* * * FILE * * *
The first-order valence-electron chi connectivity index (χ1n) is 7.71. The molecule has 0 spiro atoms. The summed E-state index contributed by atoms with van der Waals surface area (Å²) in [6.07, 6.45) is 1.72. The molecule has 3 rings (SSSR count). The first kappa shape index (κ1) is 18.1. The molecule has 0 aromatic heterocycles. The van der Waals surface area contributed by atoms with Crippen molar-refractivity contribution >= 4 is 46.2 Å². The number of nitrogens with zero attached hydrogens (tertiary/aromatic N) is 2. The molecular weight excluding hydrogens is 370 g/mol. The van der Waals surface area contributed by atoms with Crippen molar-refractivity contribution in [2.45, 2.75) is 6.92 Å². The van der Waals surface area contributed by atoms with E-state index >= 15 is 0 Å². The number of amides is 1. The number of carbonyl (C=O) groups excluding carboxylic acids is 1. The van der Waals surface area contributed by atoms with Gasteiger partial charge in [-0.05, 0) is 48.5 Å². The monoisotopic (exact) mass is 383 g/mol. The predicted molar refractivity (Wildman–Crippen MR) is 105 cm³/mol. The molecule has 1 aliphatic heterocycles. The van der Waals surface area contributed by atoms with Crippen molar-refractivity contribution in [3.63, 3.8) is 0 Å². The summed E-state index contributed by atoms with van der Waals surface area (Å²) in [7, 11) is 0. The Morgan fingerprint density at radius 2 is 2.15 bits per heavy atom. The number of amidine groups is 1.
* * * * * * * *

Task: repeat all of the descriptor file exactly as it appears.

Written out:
The first-order valence-electron chi connectivity index (χ1n) is 7.71. The molecule has 0 spiro atoms. The summed E-state index contributed by atoms with van der Waals surface area (Å²) in [6.07, 6.45) is 1.72. The molecule has 3 rings (SSSR count). The first kappa shape index (κ1) is 18.1. The molecule has 0 aromatic heterocycles. The van der Waals surface area contributed by atoms with Crippen molar-refractivity contribution >= 4 is 46.2 Å². The number of nitrogens with zero attached hydrogens (tertiary/aromatic N) is 2. The molecular weight excluding hydrogens is 370 g/mol. The van der Waals surface area contributed by atoms with Crippen molar-refractivity contribution in [2.45, 2.75) is 6.92 Å². The van der Waals surface area contributed by atoms with E-state index >= 15 is 0 Å². The number of amides is 1. The number of carbonyl (C=O) groups excluding carboxylic acids is 1. The van der Waals surface area contributed by atoms with Gasteiger partial charge in [-0.05, 0) is 48.5 Å². The monoisotopic (exact) mass is 383 g/mol. The predicted molar refractivity (Wildman–Crippen MR) is 105 cm³/mol. The molecule has 1 aliphatic heterocycles. The van der Waals surface area contributed by atoms with Crippen molar-refractivity contribution in [3.63, 3.8) is 0 Å². The summed E-state index contributed by atoms with van der Waals surface area (Å²) in [7, 11) is 0. The Morgan fingerprint density at radius 2 is 2.15 bits per heavy atom. The number of amidine groups is 1.